As a follow up to yesterday's post about a 34 year campaign for minor changes to alternate side parking regulations, here is a triumphant story about the mere 22 years it took to get a new traffic light in Brooklyn. From the Brooklyn Paper story:
Williamsburg residents rejoiced when the city installed a traffic light at the intersection of Woodpoint Road and Withers Street this week — 22 years after neighbors first requested it.Another data point that suggests it takes a really long time to change policy in many cases. For meaningful reform to transportation and land use planning you have to play a long game.
“We’re really excited, we’ve been fighting for an extra light,” said Community Board 1 member Tish Cianciotta. “We’re meeting people in the street, and they’re saying ‘Thank god!’ ”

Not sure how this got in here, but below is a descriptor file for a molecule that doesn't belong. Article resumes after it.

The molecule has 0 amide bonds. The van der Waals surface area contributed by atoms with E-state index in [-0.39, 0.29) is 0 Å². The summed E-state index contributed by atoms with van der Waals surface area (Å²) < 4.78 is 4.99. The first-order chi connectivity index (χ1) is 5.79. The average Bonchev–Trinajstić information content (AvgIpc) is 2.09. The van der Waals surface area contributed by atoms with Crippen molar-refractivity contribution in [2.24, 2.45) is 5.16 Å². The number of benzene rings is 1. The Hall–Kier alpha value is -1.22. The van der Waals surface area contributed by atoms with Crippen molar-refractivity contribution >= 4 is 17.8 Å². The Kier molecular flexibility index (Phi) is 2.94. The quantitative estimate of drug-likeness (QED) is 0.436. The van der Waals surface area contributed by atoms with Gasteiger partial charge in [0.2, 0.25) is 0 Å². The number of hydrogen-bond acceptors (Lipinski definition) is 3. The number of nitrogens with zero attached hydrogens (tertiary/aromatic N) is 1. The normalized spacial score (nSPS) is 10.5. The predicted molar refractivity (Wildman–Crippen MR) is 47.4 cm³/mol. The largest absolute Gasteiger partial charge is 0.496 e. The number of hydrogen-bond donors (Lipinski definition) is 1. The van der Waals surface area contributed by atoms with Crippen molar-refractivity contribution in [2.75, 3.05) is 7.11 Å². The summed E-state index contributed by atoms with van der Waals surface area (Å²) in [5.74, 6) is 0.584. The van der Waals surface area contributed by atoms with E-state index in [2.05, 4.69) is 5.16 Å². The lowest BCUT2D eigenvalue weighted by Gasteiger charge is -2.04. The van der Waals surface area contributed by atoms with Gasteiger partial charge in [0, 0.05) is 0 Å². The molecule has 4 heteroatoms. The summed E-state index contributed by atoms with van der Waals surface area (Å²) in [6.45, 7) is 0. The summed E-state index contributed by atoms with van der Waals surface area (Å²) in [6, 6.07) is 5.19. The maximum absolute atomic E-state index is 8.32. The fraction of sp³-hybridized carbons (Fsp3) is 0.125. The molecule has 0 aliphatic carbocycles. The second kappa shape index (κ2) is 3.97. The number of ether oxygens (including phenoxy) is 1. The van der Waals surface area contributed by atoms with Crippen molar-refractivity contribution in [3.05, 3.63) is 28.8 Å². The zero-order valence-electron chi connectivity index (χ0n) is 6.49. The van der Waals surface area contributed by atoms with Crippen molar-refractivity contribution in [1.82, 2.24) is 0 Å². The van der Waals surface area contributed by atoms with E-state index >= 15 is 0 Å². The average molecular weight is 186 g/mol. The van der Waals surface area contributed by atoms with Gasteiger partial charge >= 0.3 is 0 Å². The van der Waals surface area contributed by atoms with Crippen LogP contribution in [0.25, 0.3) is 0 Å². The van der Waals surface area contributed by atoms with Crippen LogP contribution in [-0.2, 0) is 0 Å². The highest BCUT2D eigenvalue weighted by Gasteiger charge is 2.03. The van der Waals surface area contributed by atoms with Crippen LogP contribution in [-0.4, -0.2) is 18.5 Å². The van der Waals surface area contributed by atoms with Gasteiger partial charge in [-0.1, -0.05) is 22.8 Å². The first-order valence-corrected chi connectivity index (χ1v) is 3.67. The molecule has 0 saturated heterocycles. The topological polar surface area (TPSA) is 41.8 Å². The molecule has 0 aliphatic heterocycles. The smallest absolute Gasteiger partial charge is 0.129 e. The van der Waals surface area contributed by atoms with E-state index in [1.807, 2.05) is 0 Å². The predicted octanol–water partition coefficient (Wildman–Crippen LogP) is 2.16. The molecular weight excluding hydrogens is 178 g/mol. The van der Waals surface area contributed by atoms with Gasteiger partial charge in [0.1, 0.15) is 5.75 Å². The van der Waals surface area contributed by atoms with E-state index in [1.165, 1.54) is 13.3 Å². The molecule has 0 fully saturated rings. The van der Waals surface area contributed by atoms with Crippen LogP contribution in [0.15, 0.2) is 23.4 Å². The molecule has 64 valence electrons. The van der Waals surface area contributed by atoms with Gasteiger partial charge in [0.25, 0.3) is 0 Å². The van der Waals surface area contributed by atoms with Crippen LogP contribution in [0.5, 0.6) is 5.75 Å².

Cianciotta says she finally swayed the city after 2010 Census data proved the area has experienced a population surge and now needs streets that are friendlier for pedestrians.Cianciotta, her husband, Guido, and members of the Withers Street Block Association started pestering the city to slow motorists at the busy corner in 1992 — but officials swatted down their requests, nixing a 2008 push for traffic calming measures even though a police cadet died in a motorcycle at the intersection three years earlier.